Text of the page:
The hardcore event brought homegrown highlights and international big names to a packed-out Leeds warehouse, for one of the most thrilling weekenders of the year
It’s often stated that subculture is in decline. As the internet democratises culture, and ‘pop’ no longer comes off like a dirty word, the idea of bedding yourself in an underground scene just isn’t on most teenagers’ bucket lists. Why limit yourself to one genre of music or fashion trend, after all – it’s all at your fingertips these days, and you can pick ‘n’ mix to your heart’s content. Ask most social academics and they’ll likely point to the late 00s’ emo explosion as subculture’s last hurrah; before then, it was probably drum ‘n’ bass heads who held the crown. We’re a long way from the mods vs. punks vs. skinheads vs. goths turf wars that dominated teenage years in the ’80s.
The hardcore scene bucks that trend. An all-encompassing world all of its own, the punk offshoot thrives on its underground credentials. It’s a community and a personal statement as much as it is a music genre, with its politics and social attitudes woven throughout. Outbreak Fest, held every year in the north of England, is one of a handful of DIY festivals that provide congregation for the scene – Philadelphia’s This Is Hardcore is another. Here you’ll find swarms of people moshing, stagediving and generally hurling themselves about the place to the music – a rhythm-heavy evolution of rock which amplifies all of that genre’s most brutal moments, to provide as cathartic a release as you’re ever likely to find in any venue, at home or abroad.
“Outbreak’s tenth edition, held last month in Leeds warehouse venue Canal Mills, came at the end of a year that’s seen hardcore take more dives towards mainstream acceptance than ever before.”
Outbreak’s tenth edition, held last month in Leeds warehouse venue Canal Mills, came at the end of a year that’s seen hardcore take more dives towards mainstream acceptance than ever before. Co-headliners Code Orange and Turnstile are undoubtedly pivotal to that upswing in attention – the former became the first ever Grammy-nominated hardcore band with their 2017 record ‘Forever’, while the latter warped the genre’s boundaries more than ever before with their Diplo-featuring ‘Time & Space’ LP, a stunning collection of anything-goes heavy alt-rock that paves the way for countless more hardcore innovators in the future.
Before we get to that, though, there’s a packed line-up on each day to get through. The British contingent is out in force across the weekend, with Higher Power its latest flagbearers. Last year’s ‘Soul Structure’ LP saw the hometown heroes cement their melodic ambitions, fusing the heavy hitting, low-slung attitude of classic New York hardcore with frontman Jimmy Wizard’s crooning, grunge-esque vocal. It’s a concoction that’s met with pandemonium on Saturday afternoon, as Jimmy calls for “all the mosh-pit freaks” to let loose. His wish is quickly granted, limbs and bodies flying from the first note, while ‘Can’t Relate’ sees bodies pile forward to scream back every word. The joint, limber-legged swagger of Wizard, bassist Ethan Wilkinson and guitarist Louis Hardy exudes the kind of confidence usually reserved for a hip-hop collective, while fellow six-stringer Max Harper even manages to keep his energy up while pinned to the spot, with only one working foot – the other got busted up a few weeks back, after he dropped something quite heavy on it; his crutches become a frequent source of entertainment for all the bands backstage as the weekend progresses.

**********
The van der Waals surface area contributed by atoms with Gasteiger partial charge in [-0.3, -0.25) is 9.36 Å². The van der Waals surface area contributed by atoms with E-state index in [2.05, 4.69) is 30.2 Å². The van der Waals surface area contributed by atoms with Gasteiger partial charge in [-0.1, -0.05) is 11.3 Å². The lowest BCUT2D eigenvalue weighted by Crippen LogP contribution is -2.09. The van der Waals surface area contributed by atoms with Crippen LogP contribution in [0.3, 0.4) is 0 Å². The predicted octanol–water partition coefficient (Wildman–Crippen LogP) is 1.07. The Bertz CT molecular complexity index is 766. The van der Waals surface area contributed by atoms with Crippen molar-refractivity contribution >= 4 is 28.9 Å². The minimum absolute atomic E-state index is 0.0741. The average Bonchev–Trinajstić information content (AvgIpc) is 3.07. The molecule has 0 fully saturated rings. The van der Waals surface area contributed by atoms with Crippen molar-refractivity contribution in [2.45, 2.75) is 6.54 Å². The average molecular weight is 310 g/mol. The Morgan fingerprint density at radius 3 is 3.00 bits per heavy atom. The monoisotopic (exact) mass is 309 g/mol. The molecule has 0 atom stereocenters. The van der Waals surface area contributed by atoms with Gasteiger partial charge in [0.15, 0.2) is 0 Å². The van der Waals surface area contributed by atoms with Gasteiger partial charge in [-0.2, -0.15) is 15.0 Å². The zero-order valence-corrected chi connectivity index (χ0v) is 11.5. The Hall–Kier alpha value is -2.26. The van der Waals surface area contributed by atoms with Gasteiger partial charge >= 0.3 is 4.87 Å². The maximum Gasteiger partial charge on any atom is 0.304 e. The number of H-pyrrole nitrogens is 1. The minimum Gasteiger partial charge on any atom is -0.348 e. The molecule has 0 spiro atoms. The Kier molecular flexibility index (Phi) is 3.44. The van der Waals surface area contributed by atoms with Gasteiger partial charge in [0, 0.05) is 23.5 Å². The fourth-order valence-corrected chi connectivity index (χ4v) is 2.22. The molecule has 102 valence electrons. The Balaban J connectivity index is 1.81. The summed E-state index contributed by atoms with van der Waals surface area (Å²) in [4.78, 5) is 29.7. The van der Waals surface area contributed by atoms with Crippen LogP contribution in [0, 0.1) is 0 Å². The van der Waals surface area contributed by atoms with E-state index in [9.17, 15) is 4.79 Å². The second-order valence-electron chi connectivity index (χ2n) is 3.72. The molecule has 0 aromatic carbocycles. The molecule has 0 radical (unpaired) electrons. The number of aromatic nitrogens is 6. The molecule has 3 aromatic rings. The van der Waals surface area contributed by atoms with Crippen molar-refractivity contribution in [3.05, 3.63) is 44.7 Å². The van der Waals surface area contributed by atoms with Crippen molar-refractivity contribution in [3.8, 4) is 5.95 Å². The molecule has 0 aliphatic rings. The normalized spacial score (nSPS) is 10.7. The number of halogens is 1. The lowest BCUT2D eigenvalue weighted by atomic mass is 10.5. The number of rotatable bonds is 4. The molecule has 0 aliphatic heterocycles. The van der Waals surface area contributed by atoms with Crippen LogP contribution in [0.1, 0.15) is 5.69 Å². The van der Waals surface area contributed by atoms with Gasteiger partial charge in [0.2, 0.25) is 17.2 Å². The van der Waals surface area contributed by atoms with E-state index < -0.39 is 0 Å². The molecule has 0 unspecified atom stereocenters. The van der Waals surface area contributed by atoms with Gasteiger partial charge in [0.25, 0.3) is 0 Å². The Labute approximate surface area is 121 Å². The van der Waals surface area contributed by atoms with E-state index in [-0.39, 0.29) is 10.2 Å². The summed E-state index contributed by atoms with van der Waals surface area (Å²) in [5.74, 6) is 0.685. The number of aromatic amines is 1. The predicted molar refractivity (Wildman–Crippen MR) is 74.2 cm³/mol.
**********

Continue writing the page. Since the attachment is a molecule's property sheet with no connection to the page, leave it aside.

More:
Sonically different UK showings also come from the one-two of Chamber and Renounced on the Sunday. The former, fresh from the release of their crushing ‘Dissaffect’ EP, go straight for the jugular. Emerging from a swirl of distorted feedback, screw-faced frontman Ross Rickers stalks the stage like a man possessed, inciting violence in the pit as his band churn out the kind of grisly noise that could melt steel. Renounced take to the stage after with a notably softer-edged take on metallic hardcore. Each melodic passage hits like a wave, before dipping into gloomy breakdowns and the alternating sing-screamed vocals of vocalist Daniel Gray, drawing to mind the likes of metalcore veterans Poison The Well in its fascinatingly technical fusion of angst and aggression.
It’s a scene which thrives on community and inclusivity. Straight edge and vegan politics are tightly wound into hardcore’s culture – every food stall in the courtyard outside is vegan, for one. Both xServitudex’s compassionate-yet-chaotic metallic hardcore (which comes complete with a speech on the importance of the vegan movement) and the straight-edge brutality of Year Of The Knife (which sees frontman Tyler Mullen sporting a delightful shirt which reads ‘save the planet – kill yourself’) hammer home the importance of those movements, and the supportive community around them.
“It’s a scene which thrives on community and inclusivity”